Isn't that just — the question every single storyteller asks themselves constantly throughout their lives? Is there a definitive answer? Is there a recipe/formula/archetype to write a good story? Short answer — not really, but there are definitely things that you'll most likely find in every "good" story you've ever heard. Here to tell you what those things are is Darious Britt.
Okay, so what are a few elements that can be found in "good" stories? Darious says they are:
Stories are basically nothing without conflict. Without it, they're just a string of words that lead nowhere, and if you're the poor soul spewing these words, your audience is going to not only be super bored by what you're saying, but they're going to probably never want to hear what you have to say ever again. (We all have those friends — the ones that when they start telling you about "what happened last weekend" you cringe and hunker down for a long stretch of mind-numbing quasi-listening.) The moral to this, ahem, story, is to be sure to include plenty of conflict — conflict that overarches your whole story, each act, and each scene. The more the better.
Okay, you've got conflict, but who cares about that unless your characters have something to lose. "Oh my gosh! If she doesn't defuse the bomb, it'll go off and decimate that abandoned building resulting in exactly zero casualties," sounds silly compared to, "Oh my gosh! If she doesn't defuse the bomb, it'll go off and destroy the entire city — the city in which a scientist created a cure for the zombie apocalypse — plus she hasn't even confessed her undying love to him yet!" Stakes — raise 'em. Make the conflict mean something!
You've got the conflict. You've got the stakes. But who cares if you don't even like the character who must overcome these high-stakes conflicts?Finding out how to make a character sympathetic is complicated, deserving of years of independent study, but let's try to break it down. A sympathetic character is someone who you like — someone you root for — someone you want to see overcome the obstacles they face during the film. Usually this means that, though they're flawed (yes, you've gotta make your characters flawed, because who likes a perfect person? Nobody.), they have qualities that you find appealing. Bravery, selflessness, humor — these are all things that make even the most dysfunctional individual likable enough to hang out with for an hour and a half.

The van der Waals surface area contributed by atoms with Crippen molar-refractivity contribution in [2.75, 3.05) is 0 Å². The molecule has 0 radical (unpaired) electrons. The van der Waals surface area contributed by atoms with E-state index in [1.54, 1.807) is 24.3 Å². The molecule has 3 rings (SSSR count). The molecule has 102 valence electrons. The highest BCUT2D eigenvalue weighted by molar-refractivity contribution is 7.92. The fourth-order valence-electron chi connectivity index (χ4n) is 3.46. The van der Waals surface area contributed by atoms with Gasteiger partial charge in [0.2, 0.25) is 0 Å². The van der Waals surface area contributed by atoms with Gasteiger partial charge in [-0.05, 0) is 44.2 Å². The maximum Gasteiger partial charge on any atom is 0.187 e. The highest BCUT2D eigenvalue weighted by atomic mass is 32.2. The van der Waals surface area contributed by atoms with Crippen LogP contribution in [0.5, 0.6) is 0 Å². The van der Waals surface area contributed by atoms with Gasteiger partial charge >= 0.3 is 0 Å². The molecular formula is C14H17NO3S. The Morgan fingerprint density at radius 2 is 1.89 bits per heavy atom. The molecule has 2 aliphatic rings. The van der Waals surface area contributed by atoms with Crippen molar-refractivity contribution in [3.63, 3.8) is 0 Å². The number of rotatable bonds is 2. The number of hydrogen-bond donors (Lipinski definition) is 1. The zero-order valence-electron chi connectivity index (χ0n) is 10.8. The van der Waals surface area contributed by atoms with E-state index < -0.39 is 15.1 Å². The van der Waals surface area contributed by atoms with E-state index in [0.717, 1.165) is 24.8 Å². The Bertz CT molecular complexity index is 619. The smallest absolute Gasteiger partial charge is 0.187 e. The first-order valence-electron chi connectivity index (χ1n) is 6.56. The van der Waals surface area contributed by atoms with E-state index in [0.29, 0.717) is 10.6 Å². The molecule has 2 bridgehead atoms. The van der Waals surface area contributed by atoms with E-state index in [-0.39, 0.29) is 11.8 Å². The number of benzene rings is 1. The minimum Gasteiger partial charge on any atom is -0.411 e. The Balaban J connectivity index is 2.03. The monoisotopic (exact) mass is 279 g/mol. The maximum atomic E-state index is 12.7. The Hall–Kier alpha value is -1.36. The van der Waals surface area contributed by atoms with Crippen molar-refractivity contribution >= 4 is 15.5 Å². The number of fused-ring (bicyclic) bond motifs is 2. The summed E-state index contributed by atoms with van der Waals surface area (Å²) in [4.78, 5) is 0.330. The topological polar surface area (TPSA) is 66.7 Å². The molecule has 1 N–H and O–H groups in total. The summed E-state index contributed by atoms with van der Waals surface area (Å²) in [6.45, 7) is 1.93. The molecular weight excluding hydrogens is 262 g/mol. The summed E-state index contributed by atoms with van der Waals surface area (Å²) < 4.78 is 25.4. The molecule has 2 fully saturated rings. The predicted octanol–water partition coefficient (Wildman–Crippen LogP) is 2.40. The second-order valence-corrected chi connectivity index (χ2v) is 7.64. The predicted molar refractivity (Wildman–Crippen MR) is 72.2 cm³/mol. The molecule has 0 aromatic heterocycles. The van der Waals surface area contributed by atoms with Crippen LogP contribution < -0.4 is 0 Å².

If your character doesn't change — why are we even watching? Again, it's basically like listening to a stream of consciousness conversation that has no point. Audiences want to see your character evolve and change from the person they were when they first met them in the first act. This is where all of these elements congeal — create a sympathetic character that we like, give them a really high, really important hurdle to jump over, and let them clear it and stick that landing. There are exceptions to this rule, though. There are plenty of films, usually Aristotelian tragedies, that play against this convention and don't allow the protagonist learn from their mistakes of the first act: Hud, Fargo, Romeo + Juliet, etc.
What do you think makes a good story good? Let us know in the comments below!